To destroy a people, you must first sever their roots.
Alexander Solzhenitsyn

By Dr. Jim Ferguson
This is a special time for me because as I begin this essay my daughter, son-in-law and two grandchildren are winging their way to Knoxville from Portland, Oregon. Due to Covid, it has been 628 days since I last saw them.
I have written essays featuring each of my five grandchildren. Three live in Knoxville, and I see them regularly. But two live a continent away, and FaceTime is not the same as being with someone in person. This Independence Day all my family will be together.
Many times, I’ve thought about families who put their loved ones on rickety ships like the Mayflower sailing westward across the stormy Atlantic or Conestoga wagons to travel to the west along the Oregon Trail, knowing they probably would never see or hear from their loved ones again.
We moderns are indeed fortunate. Though I have been prevented from seeing my Oregon family for almost two years, I have been able to communicate with them via pictures, videos, FaceTime, telephone, text messaging and email. I feel like I’ve been a part of my granddaughters’ early years, even though they will not remember me or know much about their grandfather, JD. I plan to change that situation during this Fourth of July week. My Portland granddaughters were three and one year old when we were last together, and few of us have any memories from childhood until we are at least three years old.
The natural tendency is to take memories for granted. Dementia has taught us we should not. A friend of mine felt self-conscious and apologized for his use of hair coloring. It was not vanity. He explained that his wife with dementia did not recognize “the man with gray hair.”
Interestingly, dementia preferentially affects what we call short term memory. In other words, remembering what you had for breakfast or where you went to lunch after church last Sunday. The problem is the formation of new memories. Early on, patients with cognitive impairment can recall events from years ago with remarkable clarity and yet are unable to recall events from yesterday. We are all forgetful at times, but memory loss in people with dementia is greater and impairs their activities of daily living.
Without getting lost in scientific weeds, short term memory is associated with “transient patterns of neuronal communication” stimulated by visual and hearing cues/inputs. Long-term memory is associated with “more permanent neuronal connections” and “methylation of DNA” (chemical modification).
Have you ever wondered why you remember some things and not others? Obviously, you remember special people (family) or special events (1969 Moon landing). But for unknown reasons I seem to remember arcane medical factoids. Years ago, I read a throw away observation that memories are best imprinted if associated with smells and sex! This may be an evolutionary-driven imperative, but I assure you medical journals are not aphrodisiacs.
The olfactory nerve sits above the nasal passages and transmits the sensory impulses of smell to the brain. An area of the brain called the hippocampus lies in close proximity to the olfactory nerve and is responsible for projecting sensory signals to the appropriate areas of the brain for interpretation. The name hippocampus comes from Greek because this brain structure looks like a seahorse. This structure is also close to the temporal lobe, a major area where memories are stored. The hippocampus is damaged early in Alzheimer’s disease, explaining why short-term memory loss is an early finding in this scourge.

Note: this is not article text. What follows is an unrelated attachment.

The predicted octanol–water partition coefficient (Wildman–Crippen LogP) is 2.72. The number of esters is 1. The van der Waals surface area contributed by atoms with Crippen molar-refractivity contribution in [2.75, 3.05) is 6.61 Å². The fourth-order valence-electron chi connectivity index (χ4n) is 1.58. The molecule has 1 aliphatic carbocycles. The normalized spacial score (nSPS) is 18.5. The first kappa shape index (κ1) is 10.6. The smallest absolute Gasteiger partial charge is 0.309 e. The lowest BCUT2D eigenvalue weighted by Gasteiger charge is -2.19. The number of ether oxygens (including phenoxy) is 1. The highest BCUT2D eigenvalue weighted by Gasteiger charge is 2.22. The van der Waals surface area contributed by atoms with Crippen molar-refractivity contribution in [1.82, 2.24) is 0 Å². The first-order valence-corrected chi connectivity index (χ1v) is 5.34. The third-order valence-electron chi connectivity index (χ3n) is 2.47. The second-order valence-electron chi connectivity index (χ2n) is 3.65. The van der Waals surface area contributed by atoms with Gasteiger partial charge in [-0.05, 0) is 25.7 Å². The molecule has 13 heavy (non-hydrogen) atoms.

That is enough arcane medicine and neuroanatomy for a July 4th essay. A more practical question on Independence Day is, “What if we purge the collective memory banks of America’s history?” There would be no memory of the Greatest Generation, the issues of the Civil War, no Founding Fathers, Constitutional compromise or Pilgrims. History could then be redacted and “misremembered” history of the woke, progressive 1619 project and its racist critical race theory. I just learned that UNC granted a tenured professorship to the New York Times journalist who concocted this latest iteration of the left’s Big Lie. Now, the younglings at UNC can be properly indoctrinated with group speak, groupthink and progressive-socialist conformity. What if this claptrap occurs all over the United States and becomes “approved” reality? We would be China and George Orwell’s dystopian vision in his novel 1984 would be our reality.
With the Fourth of July holiday most are off work Monday, so this is a shortened work week – at least for those who still work. There will only be four days to pick up a Focus newspaper this week. Therefore, I’ve decided to spend more time with my family, who have now arrived safely. Instead of searching for additional lines of prose. I have decided to “focus” on making memories with my family. I pray that each of you are doing the same.
I wish those who identify as Americans a happy Fourth of July. I will not consider the track and field hammer thrower who disgraced herself and is obviously more interested in herself than representing her country at the Olympic games. And I will add a point of consideration regarding Ole Joe’s recurrent inappropriate behavior, a very common occurrence in people with dementia. I find his condition worthy of a Greek tragedy. So, as we watch iPOTUS, consider that he may be following his doctor’s orders and working to stimulate his memory with aromatherapy.